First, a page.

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CALL-UP and "A" NOTES - Mnemonic Devices for Notetaking
Category: Notemaking
Grade Level: Grade 7 to 12
1. What is the purpose of Mnemonic
Devices for Notetaking?
Mnemonic devices assist students to take
effective notes in classes which employ a
lecture format. Two of these strategies are
2. With whom can they be used?
Mnemonic devices for notetaking can be
employed by most students in Junior High
and High School who are required to take
notes while attending to the teacher. They
may help students who have poor listening
skills or are easily distracted to focus on main
ideas. They may not however, be appropriate
for students who have significant deficits in
writing (specifically, spelling or penmanship).
(Instead, an approach such as Guided Notes
might be helpful for these students)
3. What teaching procedures should be
used with Mnemonic Devices for
The two strategies, CALL UP and “A”
NOTES, are described in the attached tables.
4. In what types of settings should
Mnemonic Devices for Notetaking be used?
Mnemonic devices for notetaking can be
taught to a whole class to improve students'
notetaking skills. As with any mnemonic
device, each component of the CALL UP or
"A" NOTES strategy should be modeled by
the teacher, practiced, and rehearsed
frequently. Mnemonic devices for notetaking
could be particularly useful strategies for
students with special needs who are being
instructed in inclusive settings.
5. To what extent has research shown
Mnemonic Devices for Notetaking to be
The use of note-taking strategies such as
CALL UP and "A" NOTES has been found to
result in improved note-taking skills and
higher scores on tests that call for information
from notes, as well as improved attention and
participation in class. Notes that students
have taken after instruction in these strategies
have been more complete, more accurate,
better organized, referenced to pages in the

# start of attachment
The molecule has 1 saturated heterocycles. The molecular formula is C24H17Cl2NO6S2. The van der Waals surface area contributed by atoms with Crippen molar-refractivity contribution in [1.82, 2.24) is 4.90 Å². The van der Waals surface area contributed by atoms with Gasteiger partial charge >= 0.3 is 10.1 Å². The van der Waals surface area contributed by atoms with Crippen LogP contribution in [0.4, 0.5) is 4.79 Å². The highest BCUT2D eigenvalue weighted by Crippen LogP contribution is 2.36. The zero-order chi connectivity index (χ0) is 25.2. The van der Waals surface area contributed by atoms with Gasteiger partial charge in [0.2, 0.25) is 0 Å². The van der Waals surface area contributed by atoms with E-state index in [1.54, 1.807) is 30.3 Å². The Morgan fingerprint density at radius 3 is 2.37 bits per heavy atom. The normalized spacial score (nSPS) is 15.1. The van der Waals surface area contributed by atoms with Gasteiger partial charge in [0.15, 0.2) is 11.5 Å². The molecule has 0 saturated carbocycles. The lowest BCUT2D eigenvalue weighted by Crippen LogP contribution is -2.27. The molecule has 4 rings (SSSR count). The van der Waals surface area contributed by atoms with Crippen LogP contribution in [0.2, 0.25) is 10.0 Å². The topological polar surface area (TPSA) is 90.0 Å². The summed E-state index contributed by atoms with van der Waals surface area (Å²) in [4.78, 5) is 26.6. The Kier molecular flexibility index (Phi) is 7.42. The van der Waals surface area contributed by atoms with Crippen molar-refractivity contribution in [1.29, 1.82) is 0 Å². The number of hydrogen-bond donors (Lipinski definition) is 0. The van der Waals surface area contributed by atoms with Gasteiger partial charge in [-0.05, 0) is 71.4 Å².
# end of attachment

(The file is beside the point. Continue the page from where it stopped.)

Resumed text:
textbook, and easier to read. Students with
special learning needs, however, required
more practice and feedback to learn the
strategies, and more prompting to use the
strategies after they were learned.
1. Beirne-Smith, M. (1989). A systematic
approach for teaching notetaking skills to
students with mild learning handicaps.
Academic Therapy, 24, 425-437.
2. Czarnecki, E., Rosko, D., & Fine, E.
(1998). How to CALL UP notetaking
skills. Teaching Exceptional Children,
30, 14-19.
3. Einstein, G.O., Morris, J., & Smith, S.
(1985). Note-taking, individual
differences, and memory for lecture
information. Journal of Educational
Psychology, 77, 522-532.
4. Hoover, J. J. (1989). Study skills and the
education of students with learning
disabilities. Journal of Learning
Disabilities, 22, 452-461.
Reviewed by: Lesley Daniel
Table 1. CALL UP
CALL UP is a strategy designed for students to use while taking notes in class:
C copy from
board or
A add details
Be aware that teachers usually write the main ideas on the board or on a
transparency - copy these. Listen and look for cue words or phrases that will
identify main ideas - copy them down next to the margin and underline them.
Listen and look for details and add them to your notes.
L listen and write Listen to questions that the teacher asks and that students ask and write them
the question
down if they help your understanding. Put a "Q" in front of each one to signal
that it is a question.
L listen and write Listen to the answers to questions and write them down. Put an "X' in front of
the answer
each one to signal that is an answer.
*Continue adding details and questions and answers to the main idea. If the
teacher discusses another main idea, skip six lines before writing this one
U utilize the text At home, use your textbook to help you review and understand the
information. Read about the main idea in your textbook.
P put it in your
Put the information in your own words and write these statements in your
own words
notes (in the lines under each main idea). Write the page number where you
found the information in the book so you can go back later if needed.
Table 2. “A” NOTES
“A” NOTES is a strategy designed for students to use for reviewing notes that were taken in class:
ask yourself
if you have
a date and a
name the
main ideas
and details
ideas also in
try margin
noting and
use the
Ask yourself, “Do my notes have a date and a topic?” To get the topic, skim
notes for a central idea and a topic repeated several times or recall what the
teacher said the lesson was about.
Name the main ideas in your notes and highlight or underline them. Find the
details that support these main ideas in your notes.
Review notes again to find the ideas that are also in the
text. Use text headings, boldface terms, summaries, etc., to find ideas that
coordinate with the lecture.
Use the substrategy SAND to sift through your notes and visually organize
S - Star important ideas (especially those also in text)
A - Arrange arrows to connect ideas
N - Number key points in order
D - Devise abbreviations (e.g., def. for definition) and write them next to the
examine for To fix up missing or unclear information in notes, use the text or ask a teacher
omissions or or fellow student for clarification.
key points
Summarize the gist of the lecture in a sentence or two at the bottom of your
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